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Basal cell carcinoma is a type of non-melanoma skin cancer, and it is also the skin cancer that is the most common. This type of skin cancer is least likely to spread, is the most easily treated, and is rarely fatal. However, there is a high recurrence rate, and people who have had this cancer must often battle it again within five years. If this cancer is not removed, it can cause extensive damage to the tissue and bone that surrounds it. Various types of basal cell carcinoma surgery are the most common ways to remove this cancer.
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What Causes Basal Cell Carcinoma?
Long-term exposure to sunlight's ultraviolet radiation is the most common cause of this type of skin cancer. Other environmental factors include therapeutic radiation, immunosuppressant drugs, and chemical toxins. Genetic factors include nevoid basal cell carcinoma syndrome, xeroderma pigmentosum, and Bazek's syndrome.
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Electrodesiccation and Curettage
After the patient is adequately anesthetized, a curette is used to scrape the tumor. Then, the lateral margins and base of the tumor are electrodesiccated. This is done two times. Electrodesiccation controls bleeding and destroys cancer cells through the use of an electric current.
The advantage of this procedure is that it takes less than five minutes to complete and it is quite effective in treating superficial and primary nodular basal cell carcinoma, with up to 95 percent of patients being cured.
The disadvantages will depend on the surgeon. It is less effective than Mohs micrographic surgery for most types of this cancer, less effective on the nose, and patients will usually be left with a white atrophic scar.
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Curettage without Desiccation
This basal cell carcinoma surgery is done in the exact fashion as electrodesiccation and curettage, except no electrodesiccation is done. The advantages and disadvantages are also the same.
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Curettage with Erbium
This surgery is done like all other curettage scraping, however, the the ulcer that forms afterward is then ablated along with a one millimeter margin of bordering epidermis. This is often done twice.
This surgery takes less than five minutes, has the same cure rate as other curettage methods, and some feel the cosmetic is more favorable than electrodesiccation.
The disadvantages are nearly the same as all other curettage procedures.
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This surgical method is done, once adequate anesthesia has been given, to cut down to the subcutis. Skin that appears normal must also be excised in order to ensure all affected skin (clinically invisible tumor extension) is removed. Most patients will have a three to four millimeter margin of normal clinically uninvolved skin excised. This procedure is usually done at the same time as a skin biopsy.
This surgery has an estimated 95 percent cure rate and cosmetic results that are good to excellent.
The results are ultimately dependent on the surgeon. Disadvantages include being not nearly as effective in treating recurrent forms of this cancer and being less effective in treating tumors that do not have clinical margins that are clearly defined.
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Mohs Micrographic Surgery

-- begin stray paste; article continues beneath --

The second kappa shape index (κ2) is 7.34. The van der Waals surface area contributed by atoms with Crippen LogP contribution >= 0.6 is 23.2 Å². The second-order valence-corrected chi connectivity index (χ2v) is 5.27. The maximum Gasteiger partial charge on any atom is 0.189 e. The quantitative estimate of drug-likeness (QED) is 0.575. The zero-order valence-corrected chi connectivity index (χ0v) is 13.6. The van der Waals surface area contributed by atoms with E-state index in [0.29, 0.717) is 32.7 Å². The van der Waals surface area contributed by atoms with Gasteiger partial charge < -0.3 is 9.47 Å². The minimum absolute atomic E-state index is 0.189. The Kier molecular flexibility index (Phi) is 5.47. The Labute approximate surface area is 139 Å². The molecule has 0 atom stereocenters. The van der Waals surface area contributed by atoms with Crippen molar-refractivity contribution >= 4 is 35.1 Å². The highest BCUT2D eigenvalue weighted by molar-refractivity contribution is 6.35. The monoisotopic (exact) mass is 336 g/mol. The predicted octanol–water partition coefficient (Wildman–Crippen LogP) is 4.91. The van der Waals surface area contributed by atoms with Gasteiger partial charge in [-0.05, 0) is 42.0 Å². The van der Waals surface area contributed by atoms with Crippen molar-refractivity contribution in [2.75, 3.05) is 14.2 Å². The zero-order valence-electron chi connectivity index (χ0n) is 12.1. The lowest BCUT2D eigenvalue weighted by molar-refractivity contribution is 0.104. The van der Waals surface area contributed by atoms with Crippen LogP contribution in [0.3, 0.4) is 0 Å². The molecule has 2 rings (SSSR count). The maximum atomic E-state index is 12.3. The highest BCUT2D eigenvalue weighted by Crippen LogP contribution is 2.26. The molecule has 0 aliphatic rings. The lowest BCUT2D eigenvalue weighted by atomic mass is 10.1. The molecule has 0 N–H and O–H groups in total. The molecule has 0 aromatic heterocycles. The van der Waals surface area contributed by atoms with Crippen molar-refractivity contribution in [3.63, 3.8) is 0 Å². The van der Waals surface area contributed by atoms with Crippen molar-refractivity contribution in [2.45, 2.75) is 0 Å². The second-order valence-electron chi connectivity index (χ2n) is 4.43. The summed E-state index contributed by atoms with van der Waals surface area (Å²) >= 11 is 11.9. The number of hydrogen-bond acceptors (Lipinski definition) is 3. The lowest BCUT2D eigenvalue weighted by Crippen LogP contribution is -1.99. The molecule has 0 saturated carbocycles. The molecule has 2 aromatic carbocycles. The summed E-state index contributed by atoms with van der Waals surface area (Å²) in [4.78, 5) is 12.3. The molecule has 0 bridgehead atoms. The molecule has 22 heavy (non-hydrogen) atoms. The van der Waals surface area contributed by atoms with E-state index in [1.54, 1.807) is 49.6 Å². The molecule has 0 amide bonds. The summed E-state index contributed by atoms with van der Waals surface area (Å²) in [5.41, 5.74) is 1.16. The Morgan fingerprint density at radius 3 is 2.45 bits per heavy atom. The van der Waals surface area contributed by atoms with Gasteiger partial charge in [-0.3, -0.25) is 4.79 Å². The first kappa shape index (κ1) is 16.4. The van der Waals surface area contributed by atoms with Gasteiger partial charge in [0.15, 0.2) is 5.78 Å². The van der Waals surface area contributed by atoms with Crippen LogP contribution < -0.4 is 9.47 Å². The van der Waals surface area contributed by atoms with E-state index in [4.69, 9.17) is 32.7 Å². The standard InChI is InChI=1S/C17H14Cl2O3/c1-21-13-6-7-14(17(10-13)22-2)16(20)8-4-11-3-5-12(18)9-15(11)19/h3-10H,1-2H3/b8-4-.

During this surgery, excision or curettage is used to remove clinically apparent tumors, once adequate anesthesia is given. During this procedure the surgeon will begin by removing a thin layer of tissue and will continue to remove thin layers until all abnormal cells are gone. As each layer is removed, it is analyzed under a microscope to determine whether it is abnormal or unhealthy.
This surgery has the highest cure rate, the lowest recurrence rate, and spares as much healthy skin as possible.
The disadvantages include this surgery being time-consuming, not widely available in some areas, it is expensive, and patients may need to have additional anesthesia before each layer of skin is removed.
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This type of surgery is performed by applying liquid nitrogen directly to the clinically apparent tumor. At the lateral margin, a temperate probe is then placed into the skin. Once the lateral margin temperature reaches negative sixty degrees Celsius, treatment stops. This treatment is rarely used for this type of skin cancer and patients an experience some swelling and pain in the area once it thaws.
The advantages include good cosmetic results, good cure rates when the clinical margins are well-defined, and this is a good option for patients in which surgery is not a good option.
The main disadvantage is that the effectiveness of treatment is highly dependent on the surgeon accurately detecting the clinical tumor margins.
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This procedure uses lasers with high-energy rays. The carbon dioxide laser will stop cancer growth and damage cancer cells. This is a good option for patients who have superficial basal cell carcinoma and have a high bleeding risk. After the procedure, patients may experience some skin changes that can last for several years.
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Bader, R.S. MD, et al. (2009). Basal Cell Carcinoma. Retrieved on June 15, 2010 from Medscape: http://emedicine.medscape.com/article/276624-overview
Mayo Clinic. (2009). Basal Cell Carcinoma. Retrieved on June 15, 2010 from the Mayo Clinic: http://www.mayoclinic.com/health/basal-cell-carcinoma/DS00925
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Basal Cell Carcinoma: John Hendrix MD – Wikimedia Commons